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The Unusual Canary Islands

A book gathers research on phenomena on the islands 55 unusual stories that happened in the Canary Island “The unusual Canary islands.

   

 

The Canary Islands is a land of legends and mysteries, but also of incredible stories that, however, researchers consider true. Fifty professors from both universities collaborate with different articles in the unusual Canary Islands, a book in which "reality overcomes fiction

Huge birds, giant squids or extremely large rats coexisted on the islands in past eras. But they are not the only "beasts" of which there is evidence.

Above them abounds the first part of the book Canarias unusual. Beasts, phenomena and calamities. A volume in which fifty teachers from both universities collaborate with their research.

arities of the climatology, "strange" epidemics and devastating phenomena make up the second part of the edition coordinated by Juan Francisco Delgado. "It's a job that started in 2004, but since I've always complied with what I tell the researchers, everyone wants to collaborate. Coordinating 50 experts is laborious, but it was more difficult to involve the institutions. The seven councils support it, "explained Delgado.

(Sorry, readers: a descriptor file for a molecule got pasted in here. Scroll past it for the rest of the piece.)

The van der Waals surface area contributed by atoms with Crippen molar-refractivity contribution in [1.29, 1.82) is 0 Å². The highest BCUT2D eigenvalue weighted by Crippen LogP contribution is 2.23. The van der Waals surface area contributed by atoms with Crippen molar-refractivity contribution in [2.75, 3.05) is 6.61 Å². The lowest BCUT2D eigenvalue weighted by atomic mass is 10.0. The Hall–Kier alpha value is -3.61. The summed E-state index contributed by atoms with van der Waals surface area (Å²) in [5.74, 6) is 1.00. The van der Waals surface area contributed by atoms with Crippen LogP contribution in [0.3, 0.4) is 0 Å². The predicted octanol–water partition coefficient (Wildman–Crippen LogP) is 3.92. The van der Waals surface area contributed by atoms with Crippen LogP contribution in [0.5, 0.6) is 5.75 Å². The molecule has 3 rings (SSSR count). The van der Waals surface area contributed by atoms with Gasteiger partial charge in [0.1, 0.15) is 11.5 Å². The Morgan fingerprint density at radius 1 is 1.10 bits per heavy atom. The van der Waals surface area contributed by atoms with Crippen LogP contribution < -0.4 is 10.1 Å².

The initial project of this book was to collect stories about "big animals, about beasts", but as advanced, says the coordinator of the edition, "they were adding more and more on pests, calamities ... And as we did not want everything was about death, there arose, for example, the story of the werewolf of Tenerife. In addition, there are stories of all the islands ».

Delgado recognizes that many of the stories are impregnated with myths and legends, however, he warns, the stories in this volume are scientific articles. «We want to make clear that the book collects real facts. There are only four stories arrived through the oral tradition, that is why we have taken them with tiptoes ", and added," but fiction there is nothing, because those stories are collected in different documents ".

Among the stories that are collected in unusual Canaries is that of Pedro González, a Tenerife born in 1537 given as a gift to Enrique II days before he was crowned King of France. González suffered hirsutism, a disease currently called Ambras syndrome. The "strange" landing of a Selenite balloon is also collected and the effects of the Lisbon earthquake of 1755 in the Archipelago are abundant


 

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